EPA Approves First Use in Environment of Genetically Altered Bacteria

[EPA press release - November 14, 1985]

The U.S. Environmental Protection Agency today approved experimental use permits for small scale field tests of two genetically altered strains of naturally occurring bacteria that could prevent frost damage to plants.

The experimental use permits were granted to Advanced Genetic Sciences (AGS) of Oakland, California.

The natural bacteria, Pseudonomas syringae and Pseudonomas fluorescens, promote the formation of ice on plants. They produce a protein which serves as a seed for the formation of ice crystals. This process is known as ice nucleation. AGS has deleted genetic material which instructs the ice nucleating active bacteria (INA+) to produce the protein. Because the genetically altered bacteria (INA-) are incapable of producing the protein, ice is less likely to form on plant surfaces colonized by the altered bacteria.

The California company will apply its INA- products to strawberry plants on a test plot in the central coast area of California in order to evaluate the potential of these products for controlling frost damage under actual field conditions. The INA- products will be applied at the onset of blossoming to allow the INA- bacteria to colonize the blossoms before the naturally occurring INA+ bacteria can establish themselves, with the intent of inhibiting frost formation until temperatures drop to below -5 degrees Celsius (23 degrees Fahrenheit). AGS plans to test these products in late December or January.

"I am confident that EPA can safely and efficiently regulate products of this new and burgeoning industry which promises to produce enormous benefits for society," said Dr. Jack Moore, EPA's Assistant Administrator for Pesticides and Toxic Substances. "In the case of the AGS experiment, I need to point out that the majority of naturally occurring bacteria on plants lack the ability to nucleate ice crystals. AGS has developed extensive data to demonstrate that their INA- bacteria do not possess any unique pathogenic or growth characteristics and that the minute numbers of bacteria that will disseminate from the test plot will pose no threat to environment."

AGS notified EPA of its intent to conduct field tests on INA- products in November 1984, shortly after the agency issued its Interim Policy on Small Scale Field Testing of Certain Microbial Pesticides. In February 1985, the agency responded to the AGS notification by indicating than an experimental use permit would be required in order to conduct the proposed field study. The agency also requested additional information at that time.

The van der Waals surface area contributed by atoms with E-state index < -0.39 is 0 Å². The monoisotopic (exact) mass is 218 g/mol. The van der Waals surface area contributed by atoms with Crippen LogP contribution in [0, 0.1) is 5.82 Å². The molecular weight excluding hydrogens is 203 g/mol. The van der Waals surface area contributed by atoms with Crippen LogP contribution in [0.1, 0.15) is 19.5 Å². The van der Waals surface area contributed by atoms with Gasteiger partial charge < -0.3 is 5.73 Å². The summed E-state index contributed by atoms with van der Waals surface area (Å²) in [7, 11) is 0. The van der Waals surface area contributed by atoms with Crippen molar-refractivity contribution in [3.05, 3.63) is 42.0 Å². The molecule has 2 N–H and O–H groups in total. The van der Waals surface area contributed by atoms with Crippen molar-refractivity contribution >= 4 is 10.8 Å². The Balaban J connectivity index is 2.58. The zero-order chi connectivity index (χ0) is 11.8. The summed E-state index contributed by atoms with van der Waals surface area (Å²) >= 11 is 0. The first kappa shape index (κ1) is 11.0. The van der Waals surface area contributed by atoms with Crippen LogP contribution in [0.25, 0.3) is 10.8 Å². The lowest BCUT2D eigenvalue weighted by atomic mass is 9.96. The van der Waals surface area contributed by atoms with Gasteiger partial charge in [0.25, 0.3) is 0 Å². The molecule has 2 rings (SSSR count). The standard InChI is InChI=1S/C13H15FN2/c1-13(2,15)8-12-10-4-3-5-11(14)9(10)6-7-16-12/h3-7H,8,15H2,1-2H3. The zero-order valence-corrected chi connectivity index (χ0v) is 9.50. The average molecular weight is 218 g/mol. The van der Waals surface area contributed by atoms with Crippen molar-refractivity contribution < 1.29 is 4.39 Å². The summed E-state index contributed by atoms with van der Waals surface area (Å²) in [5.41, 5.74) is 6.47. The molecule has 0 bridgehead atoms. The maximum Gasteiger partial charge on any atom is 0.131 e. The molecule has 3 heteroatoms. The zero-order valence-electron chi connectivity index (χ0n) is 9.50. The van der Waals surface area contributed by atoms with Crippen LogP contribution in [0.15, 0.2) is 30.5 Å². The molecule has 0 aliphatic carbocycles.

In July 1985, AGS applied for an experimental use permit to field test the two organisms. As provided for under the Federal Insecticide, Fungicide, and Rodenticide Act (FIFRA), EPA asked for public comments on the experimental use permit applications. Comments were received from the U.S. Department of Agriculture, National Institutes of Health, Food and Drug Administration, members of the agency's Scientific Advisory Panel, an Intra-Agency Work Group on Biotechnology, and Edward Lee Rogers on behalf of the Foundation on Economic Trends (Jeremy Rifkin, et. al).

After internal review by agency scientists, external peer review, and consideration of public comments on the AGS proposal, the agency determined that AGS has submitted information sufficient to show that small scale use of INA- bacteria will not pose hazards. The key data show:

  • that the INA- bacteria will not have a competitive advantage over INA+ bacteria on plants outside the test plot;
  • that upward flux, drift and dissemination of the INA- bacteria from the test plot is expected to be very low;
  • that the number of INA- bacteria drifting onto plants outside the test area will be much lower than the indigenous INA+ bacteria already present on plants and therefore will not displace the natural bacteria;
  • that neither of the genetically altered strains are pathogenic to plants and that a variety of plant species did not even support growth of the INA- bacteria.

"Given the facts in this case," Moore said, "EPA is fully convinced that AGS' small scale field studies will not have any adverse effects outside the test plot."

The two strains of genetically altered bacteria comprising a total of 8 x 1012 cells in a volume of 10.0 liters of water will be applied in a 0.2 acre area, surrounded by a 15 meter wide bare soil buffer zone. A total of 2400 strawberry plants will be included in the test zone. Applicators wearing protective clothing will apply the bacteria using low pressure hand-held sprayers with nozzles adjusted to promote rapid settling of the spray. Numerous monitoring samples will be taken inside and outside the testing plot at the time of the application as well as for up to a year or more after the application. An authorized EPA observer will be present during the experimental application.

In addition to the AGS application, EPA has received an experimental use permit proposal from the Monsanto Chemical Co. of St. Louis to approve use of a genetically altered pesticide organism. The Monsanto proposal is under review.